Love with a gut-punch



“We love the Dreamers,” President Trump said last week. He sure has a funny way of showing it. Over the weekend Attorney General Jeff Sessions reportedly convinced the conflicted and clueless chief executive to end the program that protected the children of undocumented immigrants from deportation. Everyone was reporting by Monday that Trump would end the Deferred Action for Childhood Arrivals program instituted by President Obama by executive order. Trump said he will give Congress six months to figure something out.

House Speaker Paul Ryan promises a fix, and the Republicans finally might ask Democrats to work with them on this one. That’s because the likes of our own Rep. Steve King, R-Kiron, already is howling about amnesty and whipping up the 30 nativist members of the House GOP who brought down Speaker John Boehner not so long ago. If Ryan rolls King he may find the same fate.

 The deal works like this: Children who were brought to the United States through no fault of their own would be given some sort of legal status to work and attend school. King and extreme right lawmakers like Ted Cruz consider that jelly-spined amnesty will lead to cultural ruin. Trump won his election by promising to deport all — including children — undocumented immigrants.

Now he has second thoughts.

So let’s give it six months and come up with a plan built on a moral contradiction:

The Dreamers can stay under uncertain terms but their parents must go.

And, we will continue to arrest and detain women and children fleeing state-sponsored terrorism and narco-terrorism against innocents in Honduras, Guatemala and El Salvador.

The Trump Administration would like to round up every undocumented worker and deport them. These are the people roofing your house, laying your sod and slaughtering your hog. They are cleaning your hoghouses and your hotels. They are cleaning your parents in the nursing home, the work of saints.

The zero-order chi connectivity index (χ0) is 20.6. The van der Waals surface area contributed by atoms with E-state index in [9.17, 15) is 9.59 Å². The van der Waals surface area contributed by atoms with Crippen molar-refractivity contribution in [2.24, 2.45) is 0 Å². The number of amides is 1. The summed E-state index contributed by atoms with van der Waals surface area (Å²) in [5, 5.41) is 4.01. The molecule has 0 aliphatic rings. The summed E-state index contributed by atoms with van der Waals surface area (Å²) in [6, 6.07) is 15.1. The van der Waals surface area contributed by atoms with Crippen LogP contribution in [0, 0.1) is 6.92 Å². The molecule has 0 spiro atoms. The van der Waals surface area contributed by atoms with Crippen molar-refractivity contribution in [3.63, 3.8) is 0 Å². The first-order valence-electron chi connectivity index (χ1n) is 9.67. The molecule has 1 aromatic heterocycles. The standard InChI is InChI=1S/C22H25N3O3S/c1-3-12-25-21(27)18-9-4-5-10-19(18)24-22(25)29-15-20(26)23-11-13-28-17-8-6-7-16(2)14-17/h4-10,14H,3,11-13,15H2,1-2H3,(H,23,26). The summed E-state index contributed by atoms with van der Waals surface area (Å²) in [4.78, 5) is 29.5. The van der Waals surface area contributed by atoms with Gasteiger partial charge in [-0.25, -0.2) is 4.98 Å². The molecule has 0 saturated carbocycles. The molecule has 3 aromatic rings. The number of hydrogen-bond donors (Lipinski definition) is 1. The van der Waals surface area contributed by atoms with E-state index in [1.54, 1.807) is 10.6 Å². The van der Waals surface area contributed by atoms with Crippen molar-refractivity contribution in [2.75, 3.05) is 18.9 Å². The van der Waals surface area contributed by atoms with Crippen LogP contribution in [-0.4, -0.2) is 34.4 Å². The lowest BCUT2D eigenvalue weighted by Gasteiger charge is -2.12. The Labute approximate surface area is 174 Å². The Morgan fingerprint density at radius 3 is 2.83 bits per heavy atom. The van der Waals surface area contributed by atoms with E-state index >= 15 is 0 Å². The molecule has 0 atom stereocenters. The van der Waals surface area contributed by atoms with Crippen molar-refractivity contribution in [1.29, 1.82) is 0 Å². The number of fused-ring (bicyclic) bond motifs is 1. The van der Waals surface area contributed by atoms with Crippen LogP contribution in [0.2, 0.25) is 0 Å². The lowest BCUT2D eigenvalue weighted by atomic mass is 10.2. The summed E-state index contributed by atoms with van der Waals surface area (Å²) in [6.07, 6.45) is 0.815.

They must go.

We don’t know who will replace them, but they must be shipped back to Latin America to a life of poverty or, in many cases, certain death. That would be better than allowing these hard-working, God-fearing poor people to get a job and a house with a yard in Storm Lake or any of the surrounding towns begging for neighbors to fill their vacant lots.

But the children can stay.

We don’t know how. We’re not sure how they will access student aid, or how they will eat or where they will live without parents or any sort of family support system. But they can stay, probably, unless Trump changes his mind again.

And this is if the proposal can get clearance from a Freedom Caucus that can’t even build a wall or kill Grassleycare/Obamacare.

They will have to go begging Sen. Dick Durbin, D-Ill., the man they love to hate, to get the votes in the Senate. But before that, Speaker Ryan must go on bended knee to Minority Leader Nancy Pelosi and ask her to help save the dispossessed.

And she should say: “Yes, I will help you. But you will help the remaining 12 million undocumented immigrants by allowing them permanent residence and safety from deportation. And we will not build that wall you want.”

It is not the responsibility of the minority to save the majority from its moral abscess. The minority’s obligation is to press its case for justice for all, not for the few and pretty and optimistic, but for everyone. The dirty, the ones with nothing but ambition and a dream for freedom, the elderly who depend on the young, the mothers just trying to protect their children, the fathers chased from job to job by the feel of ICE at his neck.

This is not a political breakthrough. It is a breaking point. It is a point where we throw people overboard right here in Storm Lake, Iowa. Next-door neighbors. People who bought that Virgin statue for St. Mary’s. Welders and meatcutters and carpenters, the kind of workers we beg for year after year. Young people trying to start families and build an American Dream in Iowa. We are pushing them out and locking them out, and forsaking our own ambitions and dreams in the process.

We want the youth to sign up so the jack boots can find their parents more easily. We want to track them and remind them that they are here only by our generous temper. Yet in Storm Lake we try to go on building lives amid this maelstrom. The schools try to teach. People report to work. Everyone in the shadows is nervous. What will happen in six months? What really could happen in six weeks? Nobody knows or will say. And you call that freedom.